Complete News World

The boxer engine continues to work: Subaru has patented a chamber pre-ignition

The boxer engine continues to work: Subaru has patented a chamber pre-ignition

Perhaps some engine enthusiasts still remember the pre-chamber injection in diesel engines or at least the guttural sound of the legendary pre-chamber diesel engines from Mercedes-Benz. It seems as if this technology has celebrated a mini-renaissance in gasoline engines in recent years, but by very different means than at the time. This is also demonstrated by Subaru's recent patent application to the US Patent and Trademark Office.

Environmental friendliness: electric car versus combustion engine
30:45 minutes

Essentially, pre-chamber injection can increase efficiency, cleanliness and durability. To do this, a small chamber in the combustion chamber around the spark plug is “separated” from the rest of the compression volume by a perforated cap. A mixture of fuel and air is ignited in this chamber, and the flame then spreads across a wide front into the main combustion chamber and ignites the mixture there evenly and in different locations. In gasoline engines, this results in faster combustion and a reduced tendency to knock.

Light-burning, fuel-efficient engines

Because this allows compression and efficiency to be greatly increased, this principle is particularly suitable for engines operating in lean mode – that is, with little fuel and lots of air. Miller or Atkinson engines also make use of the principle of chamber pre-ignition. Nowadays, these engines are often combined with hybrid powertrains. The primary disadvantage of lean combustion is slow ignition and increased production of nitrogen oxides (NOx). Complex and calculated chamber pre-ignition can combat these disadvantages and even burn mixtures with air ratios greater than 2 cleanly.

© Ford

Chamber pre-combustion of vaporized fuel
Ford continues to develop the internal combustion engine

Pre-chamber injection and ignition are often achieved by a second fuel injector for each cylinder. An additional spark plug is often needed. Subaru takes a different approach with what it calls the “lower combustion chamber.” The Japanese deal with one spark plug and one injector per cylinder.

Advantages of cold start

Subaru's technology is said to save fuel even when starting from cold. After all, hybrid drives in particular often operate in this unpopular temperature window. When the combustion engine is cold, the ignition timing is often retarded in order to preheat the catalytic converters in the exhaust system. The layered charge aims to precisely distribute the rich air-fuel mixture and reduce NOx. However, a lot of fuel is sprayed here and a large part of it is wasted. Extra fuel also collects on the cold cylinder walls, resulting in less ignition and higher emissions of pollutants. The Subaru Principle also focuses on this point. The patent shows that the walls of the combustion chamber are protected by vortexes of air previously injected via an air injector.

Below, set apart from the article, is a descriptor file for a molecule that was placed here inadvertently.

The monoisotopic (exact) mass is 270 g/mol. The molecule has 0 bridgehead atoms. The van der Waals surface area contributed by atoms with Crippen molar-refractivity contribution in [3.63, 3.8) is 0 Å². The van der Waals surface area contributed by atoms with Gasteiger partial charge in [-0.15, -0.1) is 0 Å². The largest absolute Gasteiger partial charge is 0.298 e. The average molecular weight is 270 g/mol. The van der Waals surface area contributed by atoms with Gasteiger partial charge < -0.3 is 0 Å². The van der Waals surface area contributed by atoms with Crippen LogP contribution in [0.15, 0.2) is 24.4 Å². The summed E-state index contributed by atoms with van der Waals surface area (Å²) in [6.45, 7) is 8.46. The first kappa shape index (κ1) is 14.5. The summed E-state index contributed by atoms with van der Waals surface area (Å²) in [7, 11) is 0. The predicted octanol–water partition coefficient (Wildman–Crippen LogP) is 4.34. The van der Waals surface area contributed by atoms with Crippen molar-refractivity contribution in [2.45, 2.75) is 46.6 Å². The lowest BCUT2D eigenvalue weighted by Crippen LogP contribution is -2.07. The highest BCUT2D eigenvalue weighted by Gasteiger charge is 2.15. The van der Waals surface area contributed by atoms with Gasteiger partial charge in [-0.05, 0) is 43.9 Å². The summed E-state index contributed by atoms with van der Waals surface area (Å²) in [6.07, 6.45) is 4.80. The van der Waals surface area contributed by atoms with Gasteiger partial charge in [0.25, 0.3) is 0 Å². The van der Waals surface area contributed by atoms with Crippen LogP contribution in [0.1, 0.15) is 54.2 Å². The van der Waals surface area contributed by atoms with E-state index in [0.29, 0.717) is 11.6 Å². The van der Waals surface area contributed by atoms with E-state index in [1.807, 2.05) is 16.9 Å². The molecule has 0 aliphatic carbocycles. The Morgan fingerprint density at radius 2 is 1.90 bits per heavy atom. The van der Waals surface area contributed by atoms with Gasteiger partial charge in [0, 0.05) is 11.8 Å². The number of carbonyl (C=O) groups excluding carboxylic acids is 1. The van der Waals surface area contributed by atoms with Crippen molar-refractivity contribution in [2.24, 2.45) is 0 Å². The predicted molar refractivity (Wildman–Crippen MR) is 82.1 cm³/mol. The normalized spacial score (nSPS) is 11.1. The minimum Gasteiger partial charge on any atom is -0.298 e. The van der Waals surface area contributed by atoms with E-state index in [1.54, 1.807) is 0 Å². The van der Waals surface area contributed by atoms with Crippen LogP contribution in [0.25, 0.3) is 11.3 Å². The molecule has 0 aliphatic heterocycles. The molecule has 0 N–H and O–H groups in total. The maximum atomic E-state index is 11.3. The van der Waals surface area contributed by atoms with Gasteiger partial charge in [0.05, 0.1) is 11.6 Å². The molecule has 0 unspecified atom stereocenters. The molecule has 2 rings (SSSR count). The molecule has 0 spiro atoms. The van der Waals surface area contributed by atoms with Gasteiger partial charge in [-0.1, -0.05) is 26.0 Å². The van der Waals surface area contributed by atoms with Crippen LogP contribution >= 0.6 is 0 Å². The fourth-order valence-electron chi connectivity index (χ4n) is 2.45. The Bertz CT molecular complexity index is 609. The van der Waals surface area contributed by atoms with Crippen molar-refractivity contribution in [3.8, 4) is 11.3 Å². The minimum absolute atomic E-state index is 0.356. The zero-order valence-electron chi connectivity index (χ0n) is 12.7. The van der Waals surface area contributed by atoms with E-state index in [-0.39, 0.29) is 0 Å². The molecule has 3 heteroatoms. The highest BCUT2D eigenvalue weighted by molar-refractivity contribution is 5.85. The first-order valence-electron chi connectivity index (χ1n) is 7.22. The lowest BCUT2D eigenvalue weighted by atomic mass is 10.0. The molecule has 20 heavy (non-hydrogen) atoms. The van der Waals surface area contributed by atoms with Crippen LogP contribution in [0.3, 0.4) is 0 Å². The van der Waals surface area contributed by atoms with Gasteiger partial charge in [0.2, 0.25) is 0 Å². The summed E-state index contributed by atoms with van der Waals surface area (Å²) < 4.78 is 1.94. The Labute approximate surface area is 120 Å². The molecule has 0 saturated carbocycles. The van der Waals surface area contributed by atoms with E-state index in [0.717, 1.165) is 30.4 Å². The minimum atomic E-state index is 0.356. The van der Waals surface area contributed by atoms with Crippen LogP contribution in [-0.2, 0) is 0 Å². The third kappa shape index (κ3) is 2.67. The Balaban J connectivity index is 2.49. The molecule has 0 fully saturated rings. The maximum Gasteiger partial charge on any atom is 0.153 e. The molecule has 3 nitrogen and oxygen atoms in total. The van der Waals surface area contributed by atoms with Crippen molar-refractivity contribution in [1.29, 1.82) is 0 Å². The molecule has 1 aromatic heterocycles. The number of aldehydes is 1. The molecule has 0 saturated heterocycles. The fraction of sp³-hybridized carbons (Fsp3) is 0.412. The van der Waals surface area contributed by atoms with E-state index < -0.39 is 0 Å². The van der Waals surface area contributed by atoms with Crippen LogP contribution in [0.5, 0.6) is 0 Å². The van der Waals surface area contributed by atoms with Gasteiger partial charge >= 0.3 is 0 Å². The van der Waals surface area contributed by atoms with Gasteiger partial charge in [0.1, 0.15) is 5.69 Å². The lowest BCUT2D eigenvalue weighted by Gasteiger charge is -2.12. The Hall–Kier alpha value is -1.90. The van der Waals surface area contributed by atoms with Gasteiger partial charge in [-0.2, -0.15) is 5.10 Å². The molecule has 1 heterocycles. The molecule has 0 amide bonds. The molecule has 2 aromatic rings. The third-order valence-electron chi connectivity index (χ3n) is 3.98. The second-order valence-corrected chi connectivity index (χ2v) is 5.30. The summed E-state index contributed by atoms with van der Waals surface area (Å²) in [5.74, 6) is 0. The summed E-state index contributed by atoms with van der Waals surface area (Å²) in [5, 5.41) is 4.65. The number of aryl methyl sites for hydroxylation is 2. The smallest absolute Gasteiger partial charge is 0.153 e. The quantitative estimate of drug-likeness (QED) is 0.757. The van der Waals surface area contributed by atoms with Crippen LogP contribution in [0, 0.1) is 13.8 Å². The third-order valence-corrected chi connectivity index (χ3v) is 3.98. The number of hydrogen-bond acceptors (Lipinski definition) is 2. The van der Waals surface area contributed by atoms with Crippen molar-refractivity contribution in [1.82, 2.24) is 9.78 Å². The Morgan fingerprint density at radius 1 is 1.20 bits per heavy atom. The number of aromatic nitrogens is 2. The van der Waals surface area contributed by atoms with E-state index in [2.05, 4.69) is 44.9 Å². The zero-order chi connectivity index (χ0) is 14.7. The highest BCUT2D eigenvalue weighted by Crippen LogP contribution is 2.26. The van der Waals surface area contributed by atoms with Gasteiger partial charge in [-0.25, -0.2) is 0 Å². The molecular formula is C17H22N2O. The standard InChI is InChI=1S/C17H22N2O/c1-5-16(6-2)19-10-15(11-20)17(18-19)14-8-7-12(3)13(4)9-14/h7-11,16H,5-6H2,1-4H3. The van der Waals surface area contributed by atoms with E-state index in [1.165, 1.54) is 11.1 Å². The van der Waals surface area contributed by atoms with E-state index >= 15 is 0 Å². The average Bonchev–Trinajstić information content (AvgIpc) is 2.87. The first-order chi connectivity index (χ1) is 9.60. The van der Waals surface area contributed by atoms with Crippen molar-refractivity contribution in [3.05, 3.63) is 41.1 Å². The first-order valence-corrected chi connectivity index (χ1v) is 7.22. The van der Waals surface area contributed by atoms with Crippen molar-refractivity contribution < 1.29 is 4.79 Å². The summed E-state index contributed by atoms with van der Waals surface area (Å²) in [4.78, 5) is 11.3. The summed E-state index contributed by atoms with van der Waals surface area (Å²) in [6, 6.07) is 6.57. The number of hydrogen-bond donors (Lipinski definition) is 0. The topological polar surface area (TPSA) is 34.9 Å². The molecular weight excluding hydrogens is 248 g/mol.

The primary chamber and air injector can be seen in the right part of the combustion chamber. Fuel is injected into the main combustion chamber via the injector on the left.

Problem: The mixture holds too much air, so it becomes noticeably smaller, making ignition more difficult. But this is intentional. Only shortly after the piston reaches top dead center, a small amount of additional fuel is injected into the main combustion chamber – much less than a conventional cold start sequence would require. The ignition in the waiting room should be able to handle the thin mixture as efficiently as possible. Once the walls of the combustion chamber are warm, there is no need for protection with a layer of air. The air injector and auxiliary fuel supply can be turned off.

Opportunities to use the series

Subaru wants to save fuel and reduce pollutants in the exhaust gases through the pre-chamber principle as well as through additional air injectors and cold start features. High compression can also lead to significant performance increases in lean combustion engines. The Japanese have not yet revealed the potential savings that Subaru sees. Similar systems have already achieved good savings of eight percent on the WLTP cycle.

Because no additional spark plug or additional fuel injection is required, the system can be relatively easily integrated into an existing Boxer fleet. In the patent, the Japanese explicitly indicate that other types of fuel and engine configurations could also benefit from pre-chamber technology with air injection. So there can be wild speculation about where we'll see the technology on the road for the first time – perhaps already in the announced hybrid version of the US Forester (see photo gallery).


Subaru has filed a patent in the United States describing pre-chamber technology for gasoline engines with supplemental air injection. This is primarily intended to improve fuel consumption and exhaust emissions – especially in cold weather. Thanks to their technology, the Japanese can get by with just one spark plug and one fuel injector. It remains to be seen when and whether this system will soon be found in series engines.

This article may contain links to service providers from whom auto motor und sport may receive a commission (so-called “affiliate links”). More information here.